Through name and venue changes, the TBD (formerly Launch) festival’s musical vision stayed intact.
That vision emerged from a desire to introduce new, often electronic-based acts to Sacramento. Fueling this desire is the music lover’s innate instinct to share – not in the illegal-download sense, but the purer one of wanting others to be as captivated as you.
“People don’t always have 100 hours a day to check out the indie-music blogs and see what is up,” TBD organizer Michael Hargis said. “So we share our tastes that we like, and just try to curate the things we love.”
Hargis, 41, has partnered with Clay Nutting, 37, for the past three years in Launch/TBD. Running Oct. 3-Oct. 5 in West Sacramento, this year’s event showcases acts such as Moby, Empire of the Sun and Blondie.
The pair also operate the midtown restaurants LowBrau and Block Butcher Bar. But the partnership is rooted in music.
Launch festival founder Hargis was in a bind in 2011 after an act he had sold his couch to pay for canceled at the 11th hour. He sought help from Nutting, an acquaintance who helped produce the Sacramento Electronic Music Festival and other events. Nutting helped Hargis book acts to fill the hole.
“One thing I really appreciated with him was the can-do attitude,” Hargis said of Nutting. That, and they’re both music fiends. Hargis leans toward synth pop. Nutting likes indie rock, but holds a healthy appreciation for electronic music.
Booking both the Lou Reed-sounding singer Kurt Vile (playing Oct. 5) and Vile’s former band the War on Drugs (Oct. 4) at the same festival might be the ultimate score for Nutting. But he and Hargis also grow visibly excited as they discuss their good fortune in landing French electronic act Justice as the Oct. 5 headliner.
The average radio listener likely has never heard of these people. Hargis and Nutting aren’t that listener. Though running restaurants cuts into their blog-reading time, they keep abreast of what’s current, and have become a kind of live-event blog equivalent in their determination to keep other Sacramentans aware as well.
LowBrau opened on New Year’s Eve 2012 with a performance by Brooklyn synth-pop act St. Lucia. Nutting and Hargis since have brought acts regularly to the restaurant and to their summer THISMidtown Second Saturday street concerts. Acts like Santa Barbara synth-rock band Gardens & Villa, who play festivals such as San Francisco’s Outside Lands.
Nutting uses “tastemaker” to describe himself and Hargis. That term, though appropriate shorthand for what they do, is too chilly to encompass the passion they bring to doing it. Because they are musical adventurers rather than snobs.
During a joint interview at Block, the pair share their music-listening histories, which entail brushes with 1980s acts not considered as forever-cool as Blondie.
Raised on classic rock, Nutting also listened to “NWA and the Beastie Boys, and some glam rock, like Poison,” he said. “I would go to a Huey Lewis concert and then a ZZ Top concert.”
Chimed in Hargis: “I love ZZ Top.”
Perhaps “tastemaker” is as apt a term as any to describe the visceral experience of appreciating music and the subsequent impulse to share it. What Nutting and Hargis do is the blown-up version of handing your earphones to a friend.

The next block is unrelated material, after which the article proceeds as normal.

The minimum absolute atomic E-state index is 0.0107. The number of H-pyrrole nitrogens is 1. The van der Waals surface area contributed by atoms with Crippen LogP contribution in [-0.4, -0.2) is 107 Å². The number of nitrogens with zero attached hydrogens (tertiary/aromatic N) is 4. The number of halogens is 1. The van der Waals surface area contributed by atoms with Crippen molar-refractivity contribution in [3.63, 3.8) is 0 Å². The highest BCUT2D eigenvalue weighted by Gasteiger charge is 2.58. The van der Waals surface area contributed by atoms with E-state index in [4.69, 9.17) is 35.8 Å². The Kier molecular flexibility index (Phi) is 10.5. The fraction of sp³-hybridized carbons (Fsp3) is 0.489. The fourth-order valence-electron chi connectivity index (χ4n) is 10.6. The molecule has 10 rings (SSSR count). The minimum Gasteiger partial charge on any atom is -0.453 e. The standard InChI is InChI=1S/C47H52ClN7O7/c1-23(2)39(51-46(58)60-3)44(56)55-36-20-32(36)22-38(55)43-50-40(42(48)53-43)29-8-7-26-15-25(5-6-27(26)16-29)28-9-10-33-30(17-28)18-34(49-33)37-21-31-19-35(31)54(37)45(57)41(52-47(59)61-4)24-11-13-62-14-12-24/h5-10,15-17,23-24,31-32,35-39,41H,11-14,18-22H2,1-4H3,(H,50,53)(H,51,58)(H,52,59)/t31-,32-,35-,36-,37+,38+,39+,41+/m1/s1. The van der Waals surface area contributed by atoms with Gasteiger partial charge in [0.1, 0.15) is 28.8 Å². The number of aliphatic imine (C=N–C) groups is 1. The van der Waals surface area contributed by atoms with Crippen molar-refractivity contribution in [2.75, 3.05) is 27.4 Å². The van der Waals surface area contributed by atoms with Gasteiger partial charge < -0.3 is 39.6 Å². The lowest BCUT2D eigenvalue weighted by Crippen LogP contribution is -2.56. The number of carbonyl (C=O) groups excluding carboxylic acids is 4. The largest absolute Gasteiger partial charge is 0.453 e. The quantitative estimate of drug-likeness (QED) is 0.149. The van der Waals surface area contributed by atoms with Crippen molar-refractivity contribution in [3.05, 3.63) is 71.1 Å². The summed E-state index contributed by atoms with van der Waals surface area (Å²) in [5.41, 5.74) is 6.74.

And they seek out other earphones, and ears, closer to what Hargis calls “the ground floor” of new music. Hargis and Nutting enlisted New York music agent Jake Bernstein to help them book TBD. “He gets to be aware of so much more than we are able to be aware (in Sacramento), especially from a live perspective,” Hargis said of Bernstein.
Bernstein is agent to Sister Crayon, the popular one-time Sacramento and now Oakland-based (mostly) electronic act. Sister Crayon will appear at TBD Oct. 4 and has performed at Launch and the Sacramento Electronic Music Festival. Crayon singer Terra Lopez is a big fan of Hargis and Nutting.
“I feel like they are kind of pioneers in what they are doing for Sacramento,” Lopez said. “They are the biggest supporters of Sacramento. Over the years, I have heard so many people bad-mouth Sacramento, but Clay and Michael never wavered. They always believed you can do really great things here.”
Hargis said he and Nutting rarely make money on their live-music endeavors, though bar receipts at LowBrau can offset the cost of bringing in an act.
Even when crowd numbers do not meet expectations, Nutting and Hargis view individual events as building blocks. For example, when they brought in French producer Zimmer for THISMidtown a few weeks ago, “we thought we might have 4,000 people in the street,” Hargis said. “And maybe in other cities we would have. But we had a group of people who were dancing and having fun, and that’s what it is all about.”
Those people will be back, Nutting said. And he and Hargis are patient in their goal of bringing new music to a market in which opening ears and eyes to the unknown sometimes requires a philosophical shift.
“It is a challenge in this community because you are always fighting against people’s comfort with familiarity – ‘Oh, I don’t really want to pay a cover because I don’t know who is playing,’ ” Nutting said. “To me, I see that as a reason pay a cover … an open invitation to discover whatever you can.”
Nutting and Hargis can see headway being made. Launch 2012 and 2013 brought thousands of music fans to Cesar Chavez Plaza. On a smaller scale, Nutting and Hargis helped build a local following for St. Lucia, the sunny synth-pop act that helped open LowBrau.
Nutting and Hargis brought St. Lucia back for Launch last year, and then in February of this year, “Ace of Spades booked (St. Lucia) at Assembly and it sold out” the 500-capacity K Street venue, Hargis said.
“We are starting to see that these festivals help bring awareness to that type of music,” Hargis said.